Award Shows Swap Merit for Connections

Craig Dathe

With each new year arrives a fresh batch of awards shows.  Nonprofit appreciative organizations from many sectors of the entertainment industry put on high-budget televised ceremonies, to entertain us and distribute hardware to the artists that they believe deserve recognition.
Sounds easy, right?  Get a bunch of experts from each industry, get them to vote on what they think is the best of the year, and give the winners little statuettes for a job well done.  But the awards show game isn’t as simple as all that.

Let’s take the Oscars as an example.  The Academy of Motion Picture Arts and Sciences is comprised of members from the major players in the film industry.  Accordingly, the films that get nominated typically have big-name actors in them and a boatload or two of money from major studios put into them.  No matter how well that favorite indie flick of yours was written, if no one’s heard of the director or the leading actors, then the Academy doesn’t care.

Also distressing is how the Academy’s influence shapes popular opinion of certain genres.  Ever noticed how comedy, animation, horror, and western-themed movies never get the same respect on Oscar night as your average Clooney-fest? It’s not because the comedy and horror folks don’t make quality films: it’s only that the ubiquity of the Academy in popular opinion leaves these genres marginalized.

In fitting fashion, William Friedkin, an Oscar-winning director and producer, describes the Academy Awards as “the greatest promotion scheme that any industry has ever devised for itself.”

The same goes for the Grammys.  Major-label music executives run the show, so you hardly ever find an award given to an artist without radio time.  The Emmys are no different; the corporate monopoly is just more submerged.  Behemoth television companies like ABC and NBC own the airwaves.  They decide what shows you watch, and thereby decide what shows have a chance at getting called up to the podium.

Somewhere a screenwriter is living in his landlady’s closet, crying himself to sleep every night, because he’s written the funniest sitcom since Seinfeld but doesn’t have the connections to get an interview with Warner Bros.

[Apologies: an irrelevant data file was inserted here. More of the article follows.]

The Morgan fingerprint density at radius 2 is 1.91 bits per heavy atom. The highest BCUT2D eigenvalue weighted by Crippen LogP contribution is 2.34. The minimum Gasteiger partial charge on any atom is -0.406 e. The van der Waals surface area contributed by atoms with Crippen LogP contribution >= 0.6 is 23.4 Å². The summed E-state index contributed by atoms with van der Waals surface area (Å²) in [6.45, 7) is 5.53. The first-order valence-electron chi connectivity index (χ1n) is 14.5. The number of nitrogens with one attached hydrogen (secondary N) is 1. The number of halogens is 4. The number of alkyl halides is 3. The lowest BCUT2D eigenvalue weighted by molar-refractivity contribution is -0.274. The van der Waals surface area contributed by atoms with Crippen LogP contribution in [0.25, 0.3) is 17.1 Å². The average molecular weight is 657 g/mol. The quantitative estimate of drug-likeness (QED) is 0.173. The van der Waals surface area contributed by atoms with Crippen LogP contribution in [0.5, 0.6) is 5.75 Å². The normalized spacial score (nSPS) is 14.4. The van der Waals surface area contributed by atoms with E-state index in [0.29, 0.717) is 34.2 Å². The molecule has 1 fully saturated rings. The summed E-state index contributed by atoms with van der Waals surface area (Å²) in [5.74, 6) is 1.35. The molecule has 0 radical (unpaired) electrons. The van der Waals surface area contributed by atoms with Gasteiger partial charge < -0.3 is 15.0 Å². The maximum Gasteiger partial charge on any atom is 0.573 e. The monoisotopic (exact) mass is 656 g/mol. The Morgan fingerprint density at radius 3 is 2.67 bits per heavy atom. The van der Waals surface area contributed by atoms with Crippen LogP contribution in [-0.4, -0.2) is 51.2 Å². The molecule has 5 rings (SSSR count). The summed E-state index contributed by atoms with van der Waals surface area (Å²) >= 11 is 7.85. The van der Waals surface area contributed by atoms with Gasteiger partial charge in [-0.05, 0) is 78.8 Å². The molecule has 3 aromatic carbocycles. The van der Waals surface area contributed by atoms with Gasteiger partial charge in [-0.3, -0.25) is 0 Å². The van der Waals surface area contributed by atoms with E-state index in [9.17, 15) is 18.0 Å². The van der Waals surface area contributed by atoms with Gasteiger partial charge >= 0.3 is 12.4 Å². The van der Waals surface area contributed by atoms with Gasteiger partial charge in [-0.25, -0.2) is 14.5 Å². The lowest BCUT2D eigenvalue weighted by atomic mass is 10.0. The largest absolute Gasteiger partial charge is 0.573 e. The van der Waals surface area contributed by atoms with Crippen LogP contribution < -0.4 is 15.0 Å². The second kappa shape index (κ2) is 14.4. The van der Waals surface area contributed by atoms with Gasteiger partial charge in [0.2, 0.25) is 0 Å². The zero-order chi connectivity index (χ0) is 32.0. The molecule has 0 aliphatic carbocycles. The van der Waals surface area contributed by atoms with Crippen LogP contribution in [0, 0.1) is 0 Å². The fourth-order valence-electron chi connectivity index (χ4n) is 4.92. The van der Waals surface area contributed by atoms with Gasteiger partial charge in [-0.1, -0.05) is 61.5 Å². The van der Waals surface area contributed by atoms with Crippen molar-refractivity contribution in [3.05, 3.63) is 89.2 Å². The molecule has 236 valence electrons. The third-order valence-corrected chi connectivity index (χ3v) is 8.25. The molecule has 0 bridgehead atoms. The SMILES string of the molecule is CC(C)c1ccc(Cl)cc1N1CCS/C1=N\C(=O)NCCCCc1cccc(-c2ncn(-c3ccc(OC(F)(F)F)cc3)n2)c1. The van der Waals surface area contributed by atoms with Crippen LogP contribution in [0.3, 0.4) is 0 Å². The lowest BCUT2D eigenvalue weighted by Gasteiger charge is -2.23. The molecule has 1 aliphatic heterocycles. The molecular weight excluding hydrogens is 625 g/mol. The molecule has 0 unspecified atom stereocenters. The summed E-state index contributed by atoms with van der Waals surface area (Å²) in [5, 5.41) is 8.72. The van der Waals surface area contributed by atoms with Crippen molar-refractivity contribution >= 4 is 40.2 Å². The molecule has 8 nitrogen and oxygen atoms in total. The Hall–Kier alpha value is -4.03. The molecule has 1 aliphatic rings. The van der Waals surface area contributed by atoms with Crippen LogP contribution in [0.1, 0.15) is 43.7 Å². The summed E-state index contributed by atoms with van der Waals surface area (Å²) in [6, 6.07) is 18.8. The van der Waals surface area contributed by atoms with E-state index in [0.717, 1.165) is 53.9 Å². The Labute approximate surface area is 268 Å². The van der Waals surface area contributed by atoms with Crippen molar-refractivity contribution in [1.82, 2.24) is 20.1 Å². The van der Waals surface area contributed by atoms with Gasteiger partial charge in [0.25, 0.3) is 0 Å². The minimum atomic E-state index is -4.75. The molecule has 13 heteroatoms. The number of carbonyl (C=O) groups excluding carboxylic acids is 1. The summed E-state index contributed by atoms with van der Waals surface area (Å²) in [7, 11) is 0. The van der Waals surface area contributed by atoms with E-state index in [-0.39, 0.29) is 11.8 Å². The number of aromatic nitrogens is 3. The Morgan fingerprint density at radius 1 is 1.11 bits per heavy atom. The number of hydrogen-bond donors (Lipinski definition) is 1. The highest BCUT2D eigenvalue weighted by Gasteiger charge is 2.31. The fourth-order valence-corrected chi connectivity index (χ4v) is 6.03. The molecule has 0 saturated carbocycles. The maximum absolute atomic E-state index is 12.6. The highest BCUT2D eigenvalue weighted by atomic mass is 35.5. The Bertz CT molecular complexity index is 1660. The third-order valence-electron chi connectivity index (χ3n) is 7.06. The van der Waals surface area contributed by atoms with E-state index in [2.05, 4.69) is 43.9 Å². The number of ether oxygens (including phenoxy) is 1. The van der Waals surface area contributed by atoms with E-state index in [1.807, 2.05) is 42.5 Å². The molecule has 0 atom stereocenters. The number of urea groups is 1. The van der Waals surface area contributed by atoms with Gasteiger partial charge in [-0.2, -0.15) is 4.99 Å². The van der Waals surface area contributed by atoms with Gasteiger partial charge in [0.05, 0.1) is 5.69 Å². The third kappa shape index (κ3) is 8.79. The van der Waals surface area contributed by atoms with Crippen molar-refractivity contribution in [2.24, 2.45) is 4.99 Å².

Many entertainment experts have such criticisms for their industry.  Kari Olmon, a theater critic for Curtain Up and Broadway World, holds her industry’s Tony awards in a less-than-reputable light.

“They’re an enjoyable spectacle, but most serious theatergoers consider them to be completely devoid of substance,” Olmon says.  “The Tonys are definitely a promotion vehicle for producers, and producers invest a good deal in the publicity and PR that the Tonys accord them.  So yeah, the awards are a way for producers to give their shows exposure because theater is a marginalized art form and the caption ‘Tony Award Winner!’ looks good in the New York Times ads.

As you can see, Olmon doesn’t save any nice words for the Tonys.  Hers is a complaint that all awards shows receive, from the Oscars to the Grammys.  Granted, I don’t have any real complaints for the televised ceremonies themselves. It’s Hollywood entertainment, and no more sinful than the Superbowl or The Bachelor.  If you’re expecting edgy art-house aesthetics in your Emmys show, then you’re going to be very disappointed.  But entertainment value aside, the awards for which these ceremonies are held hardly represent the entire industry.
Olmon puts the matter most succinctly, if not most pessimistically, when describing the Tonys.

“Conclusion: the Tonys have nothing to do with artistic merit and everything to do with money,” said Olmon.

All right, maybe some artistic merit is recognized in these awards shows, and they can be fun to watch, but clubhouses of industry bigwigs should not pose as representatives for the entirety of their industry’s artists if they’re going to ignore 90% of those artists’ output.  The Oscars aren’t going to go away, and perhaps they shouldn’t.  But the Academy’s word is hardly the last word.